Approved Document Part P survey: Electrical contracting in homes
New research shows that electrical contracting in homes carried out under Building Regulations Approved Document Part P has settled down and that issues are commensurate with other competent person schemes.
LABC (Local Authority Building Control) and ACAI (Association of Consultant Approved Inspectors) have published the results of research jointly commissioned to evaluate electrical contracting in homes required to comply with Part P of the Building Regulations.
The research was carried out by Lychgate, an independent research company and acknowledged specialists in the building industry. One of the main findings was that enforcement actions have reduced mainstream work carried out by contracting firms and trades people who are registered with a competent person scheme.
Results show that after ten years, the system is understood and has now ‘settled down' in the standard business-to-business work between building control surveyors and registered electricians.
Fewer issues (processes and/or quality of work) are being reported, with 90% of building control bodies saying that Part P complaints are remaining constant or decreasing. Furthermore, 73% of building control bodies say that they are seeing similar or fewer referrals compared to other competent person schemes.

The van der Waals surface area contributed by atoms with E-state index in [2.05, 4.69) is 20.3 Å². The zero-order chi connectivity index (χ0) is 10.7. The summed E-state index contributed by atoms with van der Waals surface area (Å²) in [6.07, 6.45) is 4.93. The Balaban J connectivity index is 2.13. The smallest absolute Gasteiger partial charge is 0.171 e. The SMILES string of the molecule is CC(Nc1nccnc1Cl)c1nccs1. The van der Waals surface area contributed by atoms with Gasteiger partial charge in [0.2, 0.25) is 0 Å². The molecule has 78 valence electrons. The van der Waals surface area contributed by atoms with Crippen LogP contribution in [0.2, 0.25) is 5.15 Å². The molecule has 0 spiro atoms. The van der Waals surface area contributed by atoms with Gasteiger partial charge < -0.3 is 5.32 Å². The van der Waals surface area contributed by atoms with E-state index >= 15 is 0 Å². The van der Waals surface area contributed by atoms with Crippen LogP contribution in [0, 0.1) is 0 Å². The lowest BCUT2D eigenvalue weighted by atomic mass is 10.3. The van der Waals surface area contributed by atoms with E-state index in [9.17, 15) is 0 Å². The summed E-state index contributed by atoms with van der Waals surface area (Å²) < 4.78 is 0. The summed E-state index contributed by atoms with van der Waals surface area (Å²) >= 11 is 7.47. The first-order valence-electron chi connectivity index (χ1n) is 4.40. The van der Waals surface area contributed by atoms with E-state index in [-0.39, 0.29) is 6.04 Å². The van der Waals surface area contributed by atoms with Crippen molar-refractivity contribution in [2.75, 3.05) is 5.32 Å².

The research methodology included a self-fill survey and extensive in-depth interviews with building control managers. It is clear that the majority of work goes through with little or no intervention by building control.
If serious issues do occur, the survey demonstrates that in the overwhelming majority of cases the building control bodies intervene with the aim of achieving compliance (correct installations) escalating the pressure on the contracting party to rectify non-compliant work. In the vast majority of cases, it only requires simple advice to achieve compliance.
Even when local authorities have to intervene more formally after the initial intervention failed, most still get resolved and the work is put right as pressure is increased. Only a tiny proportion ends up being resolved in court.